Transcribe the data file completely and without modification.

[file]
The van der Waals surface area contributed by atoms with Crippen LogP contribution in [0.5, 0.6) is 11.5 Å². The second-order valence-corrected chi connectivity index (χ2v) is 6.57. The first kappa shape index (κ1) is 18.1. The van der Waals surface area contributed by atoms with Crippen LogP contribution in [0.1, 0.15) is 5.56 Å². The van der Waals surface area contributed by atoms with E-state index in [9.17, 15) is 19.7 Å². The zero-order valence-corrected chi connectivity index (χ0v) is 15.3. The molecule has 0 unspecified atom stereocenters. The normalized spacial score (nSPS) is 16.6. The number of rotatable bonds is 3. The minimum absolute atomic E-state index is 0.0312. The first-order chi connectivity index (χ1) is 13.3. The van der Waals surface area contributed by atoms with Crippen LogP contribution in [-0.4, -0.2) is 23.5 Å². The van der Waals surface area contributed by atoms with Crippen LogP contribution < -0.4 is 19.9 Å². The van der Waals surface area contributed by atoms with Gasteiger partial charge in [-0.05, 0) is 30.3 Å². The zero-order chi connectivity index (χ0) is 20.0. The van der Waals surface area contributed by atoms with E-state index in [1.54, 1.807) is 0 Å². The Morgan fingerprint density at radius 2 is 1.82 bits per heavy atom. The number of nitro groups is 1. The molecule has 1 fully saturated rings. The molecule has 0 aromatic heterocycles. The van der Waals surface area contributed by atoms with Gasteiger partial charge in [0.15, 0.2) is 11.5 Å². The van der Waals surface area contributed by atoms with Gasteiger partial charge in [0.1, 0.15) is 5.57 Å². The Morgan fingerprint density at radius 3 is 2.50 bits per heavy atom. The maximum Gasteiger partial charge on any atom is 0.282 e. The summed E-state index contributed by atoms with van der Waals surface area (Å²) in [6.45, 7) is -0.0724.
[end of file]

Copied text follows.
The van der Waals surface area contributed by atoms with Crippen LogP contribution in [0.5, 0.6) is 11.5 Å². The second-order valence-corrected chi connectivity index (χ2v) is 6.57. The first kappa shape index (κ1) is 18.1. The van der Waals surface area contributed by atoms with Crippen LogP contribution in [0.1, 0.15) is 5.56 Å². The van der Waals surface area contributed by atoms with E-state index in [9.17, 15) is 19.7 Å². The zero-order valence-corrected chi connectivity index (χ0v) is 15.3. The molecule has 0 unspecified atom stereocenters. The normalized spacial score (nSPS) is 16.6. The number of rotatable bonds is 3. The minimum absolute atomic E-state index is 0.0312. The first-order chi connectivity index (χ1) is 13.3. The van der Waals surface area contributed by atoms with Crippen LogP contribution in [-0.4, -0.2) is 23.5 Å². The van der Waals surface area contributed by atoms with Crippen LogP contribution < -0.4 is 19.9 Å². The van der Waals surface area contributed by atoms with Gasteiger partial charge in [-0.05, 0) is 30.3 Å². The zero-order chi connectivity index (χ0) is 20.0. The van der Waals surface area contributed by atoms with E-state index in [1.54, 1.807) is 0 Å². The Morgan fingerprint density at radius 2 is 1.82 bits per heavy atom. The number of nitro groups is 1. The molecule has 1 fully saturated rings. The molecule has 0 aromatic heterocycles. The van der Waals surface area contributed by atoms with Gasteiger partial charge in [0.15, 0.2) is 11.5 Å². The van der Waals surface area contributed by atoms with Gasteiger partial charge in [0.1, 0.15) is 5.57 Å². The Morgan fingerprint density at radius 3 is 2.50 bits per heavy atom. The maximum Gasteiger partial charge on any atom is 0.282 e. The summed E-state index contributed by atoms with van der Waals surface area (Å²) in [6.45, 7) is -0.0724.